‘Bad’ wheel(s) of fortune

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I am perplexed. For a week after the Chicago Bears were smacked down by the Green Bay Packers in route to claiming the NFC Championship, the chatter was not about the “Pack’s” upcoming matchup against the AFC Champion Pittsburgh Steelers. Jaws were “swollen” over the heart, or the lack of heart, of Bears quarterback Jay Cutler. Hey, whatever the reason was that he departed from the most important game for the Bears in over two decades; well, that was between God, his head coach (Lovie Smith), his teammates, the nearest light post and finally his conscience. Whatever happened to the premise of “to the victor goes the spoils?”

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The Bears, lost, lost, lost. How many times do I have to say it, say it and say it. Now you have “Sir” Charles Barkley a former workman in the “painted” area of the NBA emerging from the “big house” doughnuts in one hand, whip in the other having the nerve to “weigh in” on the opinions of other football players. Barkley is a two-headed opinionated mouthpiece, who feels that he has been given the license to allow anything to jump out of his mouth disguised as the truth.

Listen to what Charles had to say about the criticism that Jacksonville Jaguars running back Maurice Jones-Drew levied against Cutler. “I was mad at the players, to be honest with you,” Barkley said on the “The Waddle & Silvy Show” on ESPN 1000. “I think it was inappropriate and wrong to question a guy’s heart. Now reporters, they’re going to do what they want to. They’re entitled to their opinion. But as players, I don’t think it’s appropriate to question another guy’s heart.”

“That crosses the line, because you don’t know. If you go back and start looking at all the stuff that’s been said, clearly one of the more vocal critics was Jones-Drew, and then you find out he missed the last two games with a bad knee. And he was really the first guy who crucified Jay. You have to be careful, because in the two most important games of the year, he sat out with a bad knee. And then it really makes him look like an idiot now.”

No Charles, I beg to differ. If a running back has a knee injury, no matter how slight, his effectiveness will usually be impacted a bit more than a quarterback, ya think? Once a running back exits the line of scrimmage he is on his own. If he slides like a quarterback to avoid a tackle or runs out of bounds to avoid contact many mouths will begin to run. Things will be said like, “if he would have stayed in bounds, he could have gotten the first down. If his injury was that serious, he should have not been on the field in the first place.”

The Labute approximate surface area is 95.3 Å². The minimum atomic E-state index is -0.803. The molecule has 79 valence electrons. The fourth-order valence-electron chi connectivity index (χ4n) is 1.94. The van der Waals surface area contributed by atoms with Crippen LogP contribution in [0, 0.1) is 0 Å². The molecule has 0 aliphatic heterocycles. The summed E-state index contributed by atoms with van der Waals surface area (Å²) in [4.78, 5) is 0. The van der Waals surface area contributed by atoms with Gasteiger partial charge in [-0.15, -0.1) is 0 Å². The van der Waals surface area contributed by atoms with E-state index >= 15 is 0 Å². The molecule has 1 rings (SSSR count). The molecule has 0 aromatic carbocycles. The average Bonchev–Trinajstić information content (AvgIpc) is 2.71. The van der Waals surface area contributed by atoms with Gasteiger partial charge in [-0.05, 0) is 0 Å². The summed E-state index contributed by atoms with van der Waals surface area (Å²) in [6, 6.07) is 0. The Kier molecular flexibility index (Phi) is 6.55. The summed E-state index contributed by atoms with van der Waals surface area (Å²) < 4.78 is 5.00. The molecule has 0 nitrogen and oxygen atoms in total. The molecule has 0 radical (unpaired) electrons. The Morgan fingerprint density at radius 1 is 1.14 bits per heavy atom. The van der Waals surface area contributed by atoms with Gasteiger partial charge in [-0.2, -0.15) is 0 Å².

The hearts of athletes have been questioned for years. Take the case of the late great Pirates superstar Roberto Clemente. There was a time that Clemente was experiencing various ailments during his career. People suggested he was a hypochondriac and maybe he needed to travel to Puerto Rico to visit a “witch doctor.” There were even rumors floating around that he might be ripe for the trading block because of being so-called injury prone. Clemente even kept a diary in regards to his injuries but he was still expected to take the field and play every day, injured or not.

The new topic of discussion is concussions. Up until 10 years ago, how much attention was paid to this very serious type of head injury? How many players from the 1950s-80s suffered brain trauma that was minimized and/or swept under the rug just to make sure that the bottom line was not traumatized? Cleveland Hall-of-Fame running back Jim Brown was once asked if he had ever suffered a concussion. “Well, I don’t know if I had a concussion. I got dinged. We called it getting dinged, where I couldn’t remember the plays,” said Brown, 74, who, needless to say, isn’t sure of the year or the opponent. He does remember that he was hit violently in the back of his neck and that he never left the game.  Brown added, “I didn’t get knocked out, so I could still function, but I just couldn’t remember the plays. So I told the quarterback to tell me each play—tell me before each one of them what my assignment is, and I will carry it out.” Does the word “dinged” ring a bell, you getting your bell rung, ding-a-ling-a-ling sound familiar? The human brain is the core of life and death. It is not a bell to be rung at dinner time, play time or any other time. There are hundreds of millions of dollars being spent to make sure that the game of pro football is entertaining. Let us all now create a mandate directed to the NFL, AFL and CFL to spend a designated percentage of their profit on research to develop safer and more effective equipment. It makes sense because athletes would remain healthier, making the quality of the game better.

(Aubrey Bruce can be reached at: abruce@newpittsburghcourier.com or 412-583-6741.)

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